Gardening Questions And Answers
Hard, white spots on the leaves of blackberry plants (Rubus fruticosus) are largely unheard of, but they are common on the fruit. Generally, white spots on blackberries are caused by growing conditions or insect pests rather than disease and white drupelet syndrome isn’t harmful and usually can be resolved.
After the canes have produced fruit, you should prune them back to the ground to leave room for the stronger, 1-year-old canes. Some pruning should be done every spring to keep the plants from becoming tangled and to improve their ability to bear. Prune trailing blackberries in the spring for good growth habits.
During the growing season blackberries require frequent irrigations so that they are always moist. Blackberry plants require approximately 1 to 2 inches of water per week from mid-May through October. It is best to keep the plants moist at all times without saturating the soil and rotting the roots.
The fungus Leptosphaeria coniothyrium infects the canes of blackberry vines and causes them to wilt and turn brown or black. The fungus overwinters in infected canes and the wind spreads the spores. Remove and destroy the infected canes during dry weather to help prevent the spread of spores by splashing water.
About Blackberry Planting Blackberries thrive in climates with warm days and cool nights. They may be erect, semi-erect or trailing in habit. The erect type of berry has thorny canes they grow upright and need no support. They produce large, sweet berries and are more winter hardy than their counterparts.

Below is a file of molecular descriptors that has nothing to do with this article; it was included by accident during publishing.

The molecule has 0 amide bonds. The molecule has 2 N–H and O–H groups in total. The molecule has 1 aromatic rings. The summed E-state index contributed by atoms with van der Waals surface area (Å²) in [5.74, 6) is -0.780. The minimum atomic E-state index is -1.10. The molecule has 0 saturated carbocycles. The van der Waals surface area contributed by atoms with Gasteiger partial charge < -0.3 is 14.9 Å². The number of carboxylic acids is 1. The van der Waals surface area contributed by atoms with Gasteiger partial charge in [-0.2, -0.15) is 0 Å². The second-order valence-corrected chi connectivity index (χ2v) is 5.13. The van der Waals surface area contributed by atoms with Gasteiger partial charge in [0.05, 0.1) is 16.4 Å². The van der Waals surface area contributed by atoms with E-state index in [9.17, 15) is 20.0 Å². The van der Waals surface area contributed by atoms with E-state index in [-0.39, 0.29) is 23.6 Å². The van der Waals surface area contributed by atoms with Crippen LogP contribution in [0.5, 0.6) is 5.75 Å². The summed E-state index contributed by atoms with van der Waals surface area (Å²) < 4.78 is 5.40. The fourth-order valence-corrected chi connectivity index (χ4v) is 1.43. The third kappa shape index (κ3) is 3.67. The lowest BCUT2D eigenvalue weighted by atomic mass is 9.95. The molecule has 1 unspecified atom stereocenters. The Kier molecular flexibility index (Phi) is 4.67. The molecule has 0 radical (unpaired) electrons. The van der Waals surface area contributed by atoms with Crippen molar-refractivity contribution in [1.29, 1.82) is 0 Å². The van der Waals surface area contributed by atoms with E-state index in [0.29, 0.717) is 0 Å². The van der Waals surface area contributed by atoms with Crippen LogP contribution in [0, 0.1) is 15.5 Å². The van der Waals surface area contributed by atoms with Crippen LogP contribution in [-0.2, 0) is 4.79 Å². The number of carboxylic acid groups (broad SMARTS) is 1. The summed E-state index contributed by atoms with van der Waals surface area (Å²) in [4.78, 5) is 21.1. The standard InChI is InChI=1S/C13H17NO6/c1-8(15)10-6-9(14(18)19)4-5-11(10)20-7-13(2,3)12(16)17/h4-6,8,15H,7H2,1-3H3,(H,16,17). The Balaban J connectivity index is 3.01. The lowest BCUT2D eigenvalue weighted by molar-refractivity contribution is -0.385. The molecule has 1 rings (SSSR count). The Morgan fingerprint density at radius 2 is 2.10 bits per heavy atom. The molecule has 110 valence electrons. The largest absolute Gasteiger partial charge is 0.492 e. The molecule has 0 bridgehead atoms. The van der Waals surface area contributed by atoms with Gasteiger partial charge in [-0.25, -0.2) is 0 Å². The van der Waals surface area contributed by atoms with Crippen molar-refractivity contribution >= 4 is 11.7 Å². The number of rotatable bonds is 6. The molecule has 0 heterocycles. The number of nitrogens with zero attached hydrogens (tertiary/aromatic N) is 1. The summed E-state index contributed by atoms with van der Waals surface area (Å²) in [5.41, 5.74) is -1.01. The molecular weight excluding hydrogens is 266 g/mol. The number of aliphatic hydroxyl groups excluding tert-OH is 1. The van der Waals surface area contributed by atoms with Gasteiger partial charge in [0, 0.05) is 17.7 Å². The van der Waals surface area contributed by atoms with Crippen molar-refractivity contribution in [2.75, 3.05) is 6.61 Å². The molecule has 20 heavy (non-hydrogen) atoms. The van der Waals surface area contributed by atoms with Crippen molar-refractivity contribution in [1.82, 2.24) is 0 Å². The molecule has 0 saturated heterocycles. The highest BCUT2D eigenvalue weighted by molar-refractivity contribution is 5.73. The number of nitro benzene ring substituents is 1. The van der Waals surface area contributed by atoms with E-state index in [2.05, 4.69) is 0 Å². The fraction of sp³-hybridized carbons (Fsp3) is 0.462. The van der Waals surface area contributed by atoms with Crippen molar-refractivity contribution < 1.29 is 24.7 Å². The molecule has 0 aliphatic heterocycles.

Watering. During the growing season blackberries require frequent irrigations so that they are always moist. Blackberry plants require approximately 1 to 2 inches of water per week from mid-May through October. It is best to keep the plants moist at all times without saturating the soil and rotting the roots.
They can be trellised or grown in the landscape as a hedge or shrub border. Trailing blackberries have flexible canes that must be tied to a trellis so they don’t flop to the ground. All blackberries grow best in full sun, and almost all varieties are self-fruitful, meaning that you need to plant only one […]
Many blackberry varieties remain symptomless when infected. Symptoms of infection by the leaf curl virus gave rise to the disease name. The leaves on infected canes are stiffly arched or curled downward. Leaves of red raspberry become yellow, while those of black raspberry take on a dark-green, greasy cast.
Of all the species of blackberry (Rubus), cutleaf blackberry (R. Weedy blackberries spread underground and take root wherever the long, arching vines touch the ground. Animals eat the berries and spread the seeds to distant locations through their digestive tract. One seedling can eventually form a massive thicket.
Blackberry fruit rot is caused by Botrytis cinerea, a fungus that can affect nearly every part of the plant. Fruit rot favors humid environments. It is especially prevalent when weather is wet before and during blooming, and again when berries ripen. The fungus overwinters on plant debris and weeds.
The big problem with wild or homegrown blackberries is that there are always a number of really teeny tiny bugs, worm-like creatures and caterpillars that hide out in these fruits. You probably don’t want to be eating these! Even more reason for these fruits to be getting a jolly good wash and clean.